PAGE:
Four Tabor College education majors discovered they knew more and less about teaching than they thought as they completed student teaching at Marion Elementary School this spring.
Kendra Flaming worked with Debbie Allen teaching second, third, and fourth graders who were receiving special services.
“I learned to trust in my education,” Flaming said. “Sometimes I feel like we go into student teaching not feeling as prepared as we like to feel. Once I was in it, I realized I do know what I’m doing.”
Andrea Acker, who taught in Tina Hague’s fourth-grade class, found out her classes didn’t prepare her for everything.
“There’s a lot about student-teaching you can’t teach in class,” she said. “There’s not a course in getting your students from the classroom to the lunchroom. We have some strategies for classroom management, but it’s a whole new ballgame when you’re trying to get your class of 20 kids to be quiet and lined up.”
Education has changed since the Tabor students were in elementary school, with greater emphasis today on individualizing learning experiences and project-based learning. Jessie Todd, who has been teaching fourth grade with Rebecca Hofer, said those changes make teaching rewarding for students and teachers.
“When they’re enjoying it and engaged and get things out of it, you get fulfilled as a teacher, because they love it, they enjoy it, they engage, and they’re getting it,” Todd said. “That makes you feel good.”
Kate Graber, who has been in Ginger Becker’s second grade class, said she’s learned that using music to teach is often more effective with students that other instructional methods.
She said students learned to name all 50 states in alphabetical order by singing.
“They pick it up really quickly when you sing it to them,” Graber said. “That’s been new, figuring out ways they learn the material in a format they like.”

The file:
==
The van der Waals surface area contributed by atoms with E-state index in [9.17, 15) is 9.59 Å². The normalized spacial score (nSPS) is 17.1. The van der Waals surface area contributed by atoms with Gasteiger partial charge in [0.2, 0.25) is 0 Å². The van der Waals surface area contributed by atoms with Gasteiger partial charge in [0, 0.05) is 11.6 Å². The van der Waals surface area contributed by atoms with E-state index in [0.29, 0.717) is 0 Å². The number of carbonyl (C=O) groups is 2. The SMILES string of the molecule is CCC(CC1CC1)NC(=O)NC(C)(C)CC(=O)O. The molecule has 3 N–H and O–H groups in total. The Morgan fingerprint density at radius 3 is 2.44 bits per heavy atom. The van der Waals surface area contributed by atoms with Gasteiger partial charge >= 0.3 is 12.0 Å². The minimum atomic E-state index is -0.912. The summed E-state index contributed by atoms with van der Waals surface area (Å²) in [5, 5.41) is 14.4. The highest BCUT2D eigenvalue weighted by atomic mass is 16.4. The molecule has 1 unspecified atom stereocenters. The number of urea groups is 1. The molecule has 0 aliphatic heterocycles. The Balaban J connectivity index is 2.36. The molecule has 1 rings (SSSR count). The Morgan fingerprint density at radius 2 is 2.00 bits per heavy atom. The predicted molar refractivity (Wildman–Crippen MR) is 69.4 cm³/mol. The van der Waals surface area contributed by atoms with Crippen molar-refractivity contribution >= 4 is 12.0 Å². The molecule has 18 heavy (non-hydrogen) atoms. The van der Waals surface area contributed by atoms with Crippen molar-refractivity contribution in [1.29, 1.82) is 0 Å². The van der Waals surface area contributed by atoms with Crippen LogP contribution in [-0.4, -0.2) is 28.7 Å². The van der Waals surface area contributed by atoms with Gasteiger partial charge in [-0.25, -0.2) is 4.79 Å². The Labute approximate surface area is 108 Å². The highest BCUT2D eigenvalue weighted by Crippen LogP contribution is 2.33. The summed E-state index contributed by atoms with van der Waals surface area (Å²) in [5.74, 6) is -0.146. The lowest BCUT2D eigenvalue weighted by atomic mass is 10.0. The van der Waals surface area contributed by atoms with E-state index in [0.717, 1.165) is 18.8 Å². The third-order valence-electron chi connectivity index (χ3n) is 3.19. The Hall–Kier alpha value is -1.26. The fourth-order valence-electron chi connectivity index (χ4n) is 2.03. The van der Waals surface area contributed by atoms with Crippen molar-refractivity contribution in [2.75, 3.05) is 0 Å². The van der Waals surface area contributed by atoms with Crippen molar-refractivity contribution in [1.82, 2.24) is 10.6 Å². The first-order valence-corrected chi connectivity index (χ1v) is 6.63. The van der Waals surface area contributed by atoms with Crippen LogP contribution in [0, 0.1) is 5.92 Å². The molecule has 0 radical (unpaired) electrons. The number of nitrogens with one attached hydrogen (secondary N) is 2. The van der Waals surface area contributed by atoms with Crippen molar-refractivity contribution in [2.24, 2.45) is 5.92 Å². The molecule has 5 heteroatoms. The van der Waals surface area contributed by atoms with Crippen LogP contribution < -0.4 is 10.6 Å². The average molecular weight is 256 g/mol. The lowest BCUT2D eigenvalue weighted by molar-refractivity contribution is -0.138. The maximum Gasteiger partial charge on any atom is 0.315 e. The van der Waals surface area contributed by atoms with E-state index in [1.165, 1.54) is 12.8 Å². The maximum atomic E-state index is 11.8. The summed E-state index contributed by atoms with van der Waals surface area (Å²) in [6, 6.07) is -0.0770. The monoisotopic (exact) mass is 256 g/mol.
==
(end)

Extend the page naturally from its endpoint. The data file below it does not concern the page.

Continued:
Todd said teaching goes beyond academic learning to being aware of how children interact in the learning environment, and finding ways to help them be successful.
“One girl would never participate in class,” Todd said. “Before school started, I talked to her and said, ‘This is what I’m going to ask in this period, let’s think about it,’ and worked with her individually on it. I called on her, she said the right answer, and now she’s just built that confidence.
“It’s really important to have a good relationship with the kids individually to know exactly what they need to help them learn.”
All but Todd have secured teaching positions for the fall. While they’re aware of recent issues with education budget cuts, none are deterred from teaching.
“There’s always going to be negatives to focus on, or you can choose to focus on the positives and the kids you’re trying to teach,” Acker said.
“Even next year isn’t guaranteed,” Graber said. “There are already first-year teachers that have to find another placement because of budget cuts and teacher movement. You have to make do with what is put in front of you.”